Credit Card Companies Abuse the Unwitting

Plenty of credit cards charge high interest rates. But consumer advocates say that now many companies are taking that to an extreme by handing out cards that prey on unsophisticated customers with bad credit. Borrowers are paying astronomical fees and consumer advocates say it's abuse.

RENEE MONTAGNE, host:

Credit cards can charge high interest rates. Now, consumer advocates say many companies are taking that to an extreme, handing out cards that prey on unsophisticated customers with bad credit. They call them fee-harvesting cards, as NPR's Chris Arnold explains.

CHRIS ARNOLD: People who get one of these cards can quickly end up paying a lot more to the credit card company than they ever actually spent using it; that's because of all the fees.

Ms. MARY ANN STRAUSS(ph) That's what I told him. I said what are you charging me that much money for?

ARNOLD: Mary Ann Strauss of Sunbury, Pennsylvania is 72 years old. She's a retiree living off of Social Security. She got one of these credit cards from Capital One. Strauss's lawyer says she made four purchases totaling $430, but she couldn't keep up with the fees. So over several years Strauss paid Capital One eleven hundred and ninety dollars, nearly three times what she'd purchased. And she says the company's debt collectors wanted almost fifteen hundred dollars more.

Ms. STRAUSS: It was terrible. They've been hounding me all the time. And they would call me at midnight and everything. And I was getting sick in my stomach all the time, not knowing if I should answer the phone or what.

ARNOLD: At one point, Strauss says she let her electric bill go so she could keep trying to pay the credit card.

The National Consumer Law Center has a new report that says these types of credit cards are designed to ensnare customers with shaky credit.

Ms. CHI CHI WU (National Consumer Law Center): The card comes already loaded with lots of fees and very little credit.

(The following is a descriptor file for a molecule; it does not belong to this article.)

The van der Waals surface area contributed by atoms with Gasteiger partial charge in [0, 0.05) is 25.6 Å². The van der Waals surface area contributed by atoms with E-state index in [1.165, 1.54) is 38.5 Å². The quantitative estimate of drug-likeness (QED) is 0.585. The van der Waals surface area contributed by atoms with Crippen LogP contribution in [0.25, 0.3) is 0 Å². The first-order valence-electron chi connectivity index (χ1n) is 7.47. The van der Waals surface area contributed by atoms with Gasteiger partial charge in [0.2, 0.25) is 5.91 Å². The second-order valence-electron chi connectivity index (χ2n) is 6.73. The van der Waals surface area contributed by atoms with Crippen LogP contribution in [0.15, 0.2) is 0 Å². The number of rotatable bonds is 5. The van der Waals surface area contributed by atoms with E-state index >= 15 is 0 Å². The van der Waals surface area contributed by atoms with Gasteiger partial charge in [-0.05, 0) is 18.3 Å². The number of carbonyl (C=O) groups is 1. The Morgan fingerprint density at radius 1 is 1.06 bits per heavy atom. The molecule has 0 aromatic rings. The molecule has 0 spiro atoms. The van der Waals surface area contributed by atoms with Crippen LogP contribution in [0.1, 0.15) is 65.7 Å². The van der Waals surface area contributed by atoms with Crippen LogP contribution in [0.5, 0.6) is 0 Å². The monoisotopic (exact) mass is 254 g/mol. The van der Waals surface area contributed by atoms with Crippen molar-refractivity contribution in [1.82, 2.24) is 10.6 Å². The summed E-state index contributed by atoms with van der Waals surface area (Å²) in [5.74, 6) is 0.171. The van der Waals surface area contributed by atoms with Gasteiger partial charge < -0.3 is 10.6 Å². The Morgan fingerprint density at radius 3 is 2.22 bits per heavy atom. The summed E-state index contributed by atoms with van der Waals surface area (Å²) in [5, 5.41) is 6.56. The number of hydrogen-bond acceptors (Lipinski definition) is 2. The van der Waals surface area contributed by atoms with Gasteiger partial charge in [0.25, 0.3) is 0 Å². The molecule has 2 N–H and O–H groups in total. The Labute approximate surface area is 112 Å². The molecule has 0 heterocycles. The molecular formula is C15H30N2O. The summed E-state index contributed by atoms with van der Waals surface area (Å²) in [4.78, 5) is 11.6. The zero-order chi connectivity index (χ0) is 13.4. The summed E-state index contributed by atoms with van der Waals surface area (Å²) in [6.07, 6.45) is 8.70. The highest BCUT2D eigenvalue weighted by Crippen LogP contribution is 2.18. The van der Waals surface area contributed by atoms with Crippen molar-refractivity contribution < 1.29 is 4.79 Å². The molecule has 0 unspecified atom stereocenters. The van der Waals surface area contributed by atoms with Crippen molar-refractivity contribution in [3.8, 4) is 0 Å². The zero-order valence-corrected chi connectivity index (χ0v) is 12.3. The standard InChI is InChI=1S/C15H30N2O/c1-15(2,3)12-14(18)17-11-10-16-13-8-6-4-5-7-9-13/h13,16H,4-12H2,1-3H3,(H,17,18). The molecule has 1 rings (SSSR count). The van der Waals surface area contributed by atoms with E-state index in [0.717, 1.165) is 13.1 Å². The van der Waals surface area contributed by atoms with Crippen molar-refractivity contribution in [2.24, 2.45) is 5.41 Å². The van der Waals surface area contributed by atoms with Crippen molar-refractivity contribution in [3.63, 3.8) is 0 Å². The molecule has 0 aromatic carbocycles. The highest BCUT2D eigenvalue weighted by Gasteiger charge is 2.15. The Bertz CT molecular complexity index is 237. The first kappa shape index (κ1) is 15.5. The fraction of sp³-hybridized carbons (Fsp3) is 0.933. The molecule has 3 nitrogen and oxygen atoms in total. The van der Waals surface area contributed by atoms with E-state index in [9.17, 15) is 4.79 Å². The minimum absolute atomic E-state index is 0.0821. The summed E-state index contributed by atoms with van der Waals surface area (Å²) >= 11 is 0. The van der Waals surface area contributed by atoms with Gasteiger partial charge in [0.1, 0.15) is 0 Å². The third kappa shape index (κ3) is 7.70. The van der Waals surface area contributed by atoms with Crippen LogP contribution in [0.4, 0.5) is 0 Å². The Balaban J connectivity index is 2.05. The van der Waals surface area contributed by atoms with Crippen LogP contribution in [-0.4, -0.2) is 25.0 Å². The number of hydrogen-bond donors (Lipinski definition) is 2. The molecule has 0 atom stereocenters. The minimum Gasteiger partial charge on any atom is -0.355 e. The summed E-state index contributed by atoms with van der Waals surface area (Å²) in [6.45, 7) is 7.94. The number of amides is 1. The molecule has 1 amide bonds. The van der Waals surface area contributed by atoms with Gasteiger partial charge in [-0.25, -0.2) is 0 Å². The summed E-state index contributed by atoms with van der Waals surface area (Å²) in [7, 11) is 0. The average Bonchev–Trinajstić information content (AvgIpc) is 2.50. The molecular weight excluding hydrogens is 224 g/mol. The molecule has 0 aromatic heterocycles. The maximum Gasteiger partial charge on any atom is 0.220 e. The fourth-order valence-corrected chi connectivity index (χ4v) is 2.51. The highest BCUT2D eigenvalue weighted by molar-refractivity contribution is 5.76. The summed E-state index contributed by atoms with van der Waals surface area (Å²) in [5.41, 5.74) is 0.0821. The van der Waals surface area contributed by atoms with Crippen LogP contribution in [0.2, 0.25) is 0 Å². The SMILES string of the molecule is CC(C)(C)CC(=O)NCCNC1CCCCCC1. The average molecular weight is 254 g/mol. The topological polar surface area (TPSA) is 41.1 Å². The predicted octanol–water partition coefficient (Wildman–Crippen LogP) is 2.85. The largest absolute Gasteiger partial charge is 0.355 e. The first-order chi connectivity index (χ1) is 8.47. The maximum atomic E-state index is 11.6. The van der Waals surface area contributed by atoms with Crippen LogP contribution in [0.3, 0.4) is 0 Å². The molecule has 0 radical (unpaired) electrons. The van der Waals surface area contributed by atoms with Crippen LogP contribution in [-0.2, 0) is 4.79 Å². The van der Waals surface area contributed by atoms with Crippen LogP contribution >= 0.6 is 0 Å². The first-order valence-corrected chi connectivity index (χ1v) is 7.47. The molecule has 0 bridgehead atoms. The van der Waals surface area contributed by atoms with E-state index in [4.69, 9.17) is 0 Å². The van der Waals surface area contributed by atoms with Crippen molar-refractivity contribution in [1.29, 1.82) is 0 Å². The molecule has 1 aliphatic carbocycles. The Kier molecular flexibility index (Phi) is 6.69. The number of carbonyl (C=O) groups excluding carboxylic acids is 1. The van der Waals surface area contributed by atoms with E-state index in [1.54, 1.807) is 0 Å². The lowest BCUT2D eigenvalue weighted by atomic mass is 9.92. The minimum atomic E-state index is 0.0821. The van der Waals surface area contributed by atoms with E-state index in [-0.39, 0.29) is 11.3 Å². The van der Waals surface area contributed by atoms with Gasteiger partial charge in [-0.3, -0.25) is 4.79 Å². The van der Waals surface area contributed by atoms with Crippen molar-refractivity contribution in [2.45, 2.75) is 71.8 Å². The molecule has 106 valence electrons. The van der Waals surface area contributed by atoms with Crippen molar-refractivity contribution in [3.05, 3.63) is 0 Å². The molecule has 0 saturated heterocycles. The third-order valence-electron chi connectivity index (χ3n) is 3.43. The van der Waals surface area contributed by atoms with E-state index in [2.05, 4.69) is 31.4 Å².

ARNOLD: Chi Chi Wu is an attorney with the law center. She says a slew of companies out there market these cards now. The ad might say the card will offer up to a $2,000 credit limit, but Wu says most customers are actually given a much lower credit limit; let's say two to three hundred dollars.

Ms. WU: The real whammy is that from that two or three hundred dollar credit limit, hundreds of dollars in fees are deducted - $48 for participation, annual fees, membership fees.

ARNOLD: Wu says leaving the customer with virtually no credit at all - just 50 or 75 bucks. So if they even make a few small purchases, they go over the limit and get hit with more fees.

Ms. WU: We call these fee harvesters because essentially what these cards are designed to do is rake in fees from consumers instead of offering credit. They're just a big collection machine for fees.

ARNOLD: In its report, the law center refers to these cards as a perfect predatory machine, quoting the movie "Jaws." But the companies that issue such cards defend them. Tatiana Stead is a spokeswoman for Capitol One.

Ms. TATIANA STEAD (Capital One): We try really hard to make sure our customers are offered the amount of credit in terms that they can handle. In some cases this means a modest sized credit line. In fact, for people who have weak credit or no credit, this is an outstanding opportunity to help them build their credit history.

ARNOLD: Stead says customers who pay on time are rewarded with higher credit limits and better terms. She also says customers can avoid paying late or charging too much on a card.

The report names other companies, including one called CompuCredit, that it says specializes in these high-fee cards. CompuCredit said in a statement that the report was misleading and that the company offers financial services to underserved customers. But even some people in the industry take issue with the high-cost cards in the report.

Ms. NESSA FEDDIS (American Bankers Association): The fees that have been described are, you know, are outrageous. People shouldn't have to pay that.

ARNOLD: Nessa Feddis is senior federal counsel with the American Bankers Association. She stopped short of calling for stiffer regulations, fearing that that might cut off people's access to credit. The National Consumer Law Center, though, is calling for tougher federal controls.

Chris Arnold, NPR News.

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